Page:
• Data breaches: Vendors may experience cyber attacks that lead to unauthorized access of sensitive customer data. Organizations can be held liable for data handled by third parties.
  • Service disruptions: Outages at third party data centers or other critical service providers can hamper operations. Firms are dependent on the resilience of external suppliers.
  • Compliance failures: Vendors may fail to meet regulatory requirements around data privacy, security controls, etc. This exposes the organization to non-compliance.
  • Supply chain compromises: Adversaries are increasingly targeting weak links in supply chains to gain access further down the chain. Software vulnerabilities, counterfeit hardware, and compromised distribution channels are becoming more common.

To manage third party risks, organizations should:

  • Conduct thorough due diligence on all vendors handling sensitive data or critical services. Review their security controls, processes, and technology.
  • Include security, privacy, and resilience requirements in contracts. Make sure service level agreements are met.
  • Monitor vendor compliance over time through questionnaires and audits. Stay apprised of changes.
  • Evaluate concentrations of risk across multiple suppliers. Diversify vendors where possible.
  • Require notification of any data breach, service disruption, or major change from vendors.
  • Demand rapid incident response, forensic analysis, and remediation from providers if they suffer a cyber attack.
  • Build contingency plans to replace vendors or bring functions back in-house if major issues arise.

Strong vendor risk management is crucial for protecting organizations in today’s complex, interconnected world. Taking proactive steps can help reduce exposure.

Emerging Technology Risks

The fast pace of technology change creates new dangers that organizations need to be aware of. New technologies like the Internet of Things (IoT), artificial intelligence (AI), and cloud computing create new opportunities for cyber threats and weaknesses.

Internet of Things Security Risks

The Internet of Things is about more and more devices that are connected to the internet and have sensors to gather and share data. This includes things like smart home gadgets, medical devices, and self-driving cars. The IoT creates new ways for bad actors to attack and get into networks and data. If IoT devices aren’t well protected, they can be taken over and used to launch DDoS attacks.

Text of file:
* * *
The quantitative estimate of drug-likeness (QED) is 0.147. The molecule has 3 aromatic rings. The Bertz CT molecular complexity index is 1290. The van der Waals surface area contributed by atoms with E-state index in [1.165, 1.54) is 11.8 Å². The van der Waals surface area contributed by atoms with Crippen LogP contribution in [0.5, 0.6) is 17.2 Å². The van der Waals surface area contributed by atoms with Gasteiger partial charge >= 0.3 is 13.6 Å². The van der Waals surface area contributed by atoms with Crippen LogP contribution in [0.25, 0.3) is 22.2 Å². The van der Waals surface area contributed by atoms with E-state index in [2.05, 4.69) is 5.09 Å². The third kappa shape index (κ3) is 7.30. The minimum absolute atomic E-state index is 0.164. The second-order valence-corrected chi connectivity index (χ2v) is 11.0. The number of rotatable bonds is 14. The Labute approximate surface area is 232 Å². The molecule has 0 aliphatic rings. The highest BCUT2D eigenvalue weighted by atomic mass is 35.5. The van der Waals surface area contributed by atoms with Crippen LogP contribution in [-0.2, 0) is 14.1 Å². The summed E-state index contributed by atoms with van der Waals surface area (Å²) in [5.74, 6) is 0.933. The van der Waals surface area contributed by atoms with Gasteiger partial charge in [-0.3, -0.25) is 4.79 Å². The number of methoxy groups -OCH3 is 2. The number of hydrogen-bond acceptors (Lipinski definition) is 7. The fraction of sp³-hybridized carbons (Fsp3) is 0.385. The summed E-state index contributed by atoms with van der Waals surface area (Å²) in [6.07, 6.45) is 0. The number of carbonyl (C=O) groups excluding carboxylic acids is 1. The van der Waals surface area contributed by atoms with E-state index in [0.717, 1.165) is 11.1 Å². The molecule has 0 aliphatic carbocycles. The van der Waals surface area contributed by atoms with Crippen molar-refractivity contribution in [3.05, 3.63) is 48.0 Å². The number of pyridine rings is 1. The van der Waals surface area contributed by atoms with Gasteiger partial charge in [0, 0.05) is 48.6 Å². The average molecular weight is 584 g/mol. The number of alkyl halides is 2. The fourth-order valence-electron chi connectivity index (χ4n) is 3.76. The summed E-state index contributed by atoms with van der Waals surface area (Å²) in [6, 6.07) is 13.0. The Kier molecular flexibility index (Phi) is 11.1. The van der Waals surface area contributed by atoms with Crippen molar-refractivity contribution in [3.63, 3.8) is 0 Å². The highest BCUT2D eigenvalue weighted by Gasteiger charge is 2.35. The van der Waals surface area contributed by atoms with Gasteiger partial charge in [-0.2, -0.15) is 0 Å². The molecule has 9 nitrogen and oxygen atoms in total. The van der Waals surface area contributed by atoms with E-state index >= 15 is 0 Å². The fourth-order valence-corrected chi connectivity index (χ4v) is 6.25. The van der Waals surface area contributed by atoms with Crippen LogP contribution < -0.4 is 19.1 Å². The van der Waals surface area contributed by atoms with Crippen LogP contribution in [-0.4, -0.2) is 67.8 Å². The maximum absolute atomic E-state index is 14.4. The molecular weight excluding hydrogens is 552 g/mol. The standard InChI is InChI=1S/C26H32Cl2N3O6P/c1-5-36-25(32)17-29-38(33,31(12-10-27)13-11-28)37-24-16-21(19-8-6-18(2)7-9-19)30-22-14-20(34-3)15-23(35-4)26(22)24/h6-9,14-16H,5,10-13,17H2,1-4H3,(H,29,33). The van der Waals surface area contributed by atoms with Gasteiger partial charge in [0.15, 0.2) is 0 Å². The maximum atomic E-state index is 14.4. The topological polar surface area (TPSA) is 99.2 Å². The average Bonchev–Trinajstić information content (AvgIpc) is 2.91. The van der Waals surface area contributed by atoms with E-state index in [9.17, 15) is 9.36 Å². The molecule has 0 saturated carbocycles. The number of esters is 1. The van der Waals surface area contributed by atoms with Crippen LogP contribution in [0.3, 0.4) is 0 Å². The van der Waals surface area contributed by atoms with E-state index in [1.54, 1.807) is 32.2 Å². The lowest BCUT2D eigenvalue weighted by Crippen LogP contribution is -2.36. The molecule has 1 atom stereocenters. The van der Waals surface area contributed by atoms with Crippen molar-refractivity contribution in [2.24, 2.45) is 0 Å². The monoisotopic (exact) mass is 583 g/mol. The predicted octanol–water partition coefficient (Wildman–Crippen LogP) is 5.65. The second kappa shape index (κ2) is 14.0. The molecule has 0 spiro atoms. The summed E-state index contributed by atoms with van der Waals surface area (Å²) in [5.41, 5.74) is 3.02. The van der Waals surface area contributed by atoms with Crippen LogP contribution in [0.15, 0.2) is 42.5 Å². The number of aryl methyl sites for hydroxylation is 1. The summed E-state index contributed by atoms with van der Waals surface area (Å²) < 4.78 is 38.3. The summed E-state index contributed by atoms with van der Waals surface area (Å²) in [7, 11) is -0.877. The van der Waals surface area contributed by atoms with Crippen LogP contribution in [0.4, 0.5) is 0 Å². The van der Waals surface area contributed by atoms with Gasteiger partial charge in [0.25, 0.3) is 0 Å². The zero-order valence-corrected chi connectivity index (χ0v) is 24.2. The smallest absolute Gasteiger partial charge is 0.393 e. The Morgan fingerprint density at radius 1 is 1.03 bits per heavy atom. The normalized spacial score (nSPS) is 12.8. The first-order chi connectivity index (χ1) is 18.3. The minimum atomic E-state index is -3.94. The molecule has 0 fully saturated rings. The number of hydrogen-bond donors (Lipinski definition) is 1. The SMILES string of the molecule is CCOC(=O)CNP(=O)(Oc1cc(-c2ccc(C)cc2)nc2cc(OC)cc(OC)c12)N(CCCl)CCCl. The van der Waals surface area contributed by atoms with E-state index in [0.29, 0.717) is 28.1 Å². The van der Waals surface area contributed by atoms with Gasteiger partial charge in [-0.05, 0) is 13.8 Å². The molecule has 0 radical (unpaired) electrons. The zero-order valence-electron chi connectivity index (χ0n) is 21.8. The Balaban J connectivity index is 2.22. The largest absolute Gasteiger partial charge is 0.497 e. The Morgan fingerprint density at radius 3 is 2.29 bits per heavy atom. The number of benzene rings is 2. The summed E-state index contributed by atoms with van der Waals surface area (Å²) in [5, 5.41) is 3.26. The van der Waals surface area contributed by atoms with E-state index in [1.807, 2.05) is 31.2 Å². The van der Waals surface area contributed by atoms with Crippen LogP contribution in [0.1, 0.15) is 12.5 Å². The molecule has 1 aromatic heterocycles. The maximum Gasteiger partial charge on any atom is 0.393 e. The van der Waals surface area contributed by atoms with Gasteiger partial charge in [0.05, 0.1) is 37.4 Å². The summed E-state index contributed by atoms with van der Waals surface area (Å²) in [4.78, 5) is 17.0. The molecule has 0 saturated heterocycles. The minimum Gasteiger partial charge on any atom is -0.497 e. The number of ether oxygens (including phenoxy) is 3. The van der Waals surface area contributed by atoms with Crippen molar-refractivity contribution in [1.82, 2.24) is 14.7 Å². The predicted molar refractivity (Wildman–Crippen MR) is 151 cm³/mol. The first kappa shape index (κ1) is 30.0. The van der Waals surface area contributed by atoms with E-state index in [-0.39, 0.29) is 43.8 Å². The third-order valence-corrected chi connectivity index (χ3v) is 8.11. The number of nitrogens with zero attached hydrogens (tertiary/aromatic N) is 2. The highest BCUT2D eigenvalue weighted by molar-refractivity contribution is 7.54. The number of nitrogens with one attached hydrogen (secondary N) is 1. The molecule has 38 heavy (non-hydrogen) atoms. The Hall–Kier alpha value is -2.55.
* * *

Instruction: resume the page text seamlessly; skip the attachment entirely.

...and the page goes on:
Artificial Intelligence and Machine Learning Risks

AI and machine learning systems can do unexpected things and have biases, flaws, and blindspots that lead to harmful results. Adversarial attacks can change the inputs to AI systems to cause misclassifications or illegal discrimination. There are also risks of data tampering, stealing models, and cyberattacks powered by AI. Not testing, auditing, and monitoring AI systems properly can let risks go unnoticed.

Cloud Computing Threats

Migrating data and systems to the cloud can bring new security, privacy, and compliance risks. Cyber criminals often target cloud infrastructure to steal data or disrupt services. Without proper identity and access controls, unauthorized users can access cloud accounts and data. Cloud environments are complex, making it hard to see and control everything. To reduce risks, it’s important to have good cloud security training, testing, and monitoring.

It’s crucial for organizations to keep up with new technologies and the risks they bring. They need to always check for the latest threats, develop ways to reduce them, and keep their security policies and controls up to date. Taking a proactive and flexible approach to managing risks from new technology is very important.

Developing a Technology Risk Culture

A technology risk culture means creating company norms that encourage awareness, accountability, transparency, and open communication in managing technology risks. Ways to develop this culture include:

  • Making technology risk management responsibilities clear across the organization. Every employee should understand their role in identifying, assessing, reporting and mitigating tech risks.
  • Encouraging transparency and prompt reporting of all tech incidents, even minor ones. Avoid punitive action to foster openness.
  • Implementing accountability measures tied to technology risk management performance. This could be part of regular performance reviews.
  • Promoting collaboration between tech, security and business teams to break down silos. Align goals and build shared responsibility.
  • Setting the expectation that raising risk issues early is valued, not seen negatively.
  • Establishing open lines of communication on risk topics between staff and leadership. Welcome input.
  • Providing training and education to build risk management skills across the organization.
  • Celebrating and rewarding successful risk avoidance. Highlight instances where risks were well-managed.
  • Leading by example – senior leaders should visibly own and engage in risk management.
  • Measuring risk management performance with clear metrics and targets.
  • Making risk management central to technology and business processes and decisions.

With a culture that focuses on working together, being open, and learning, organizations can understand and get ready for technology risks. This kind of culture is crucial for a good risk management program.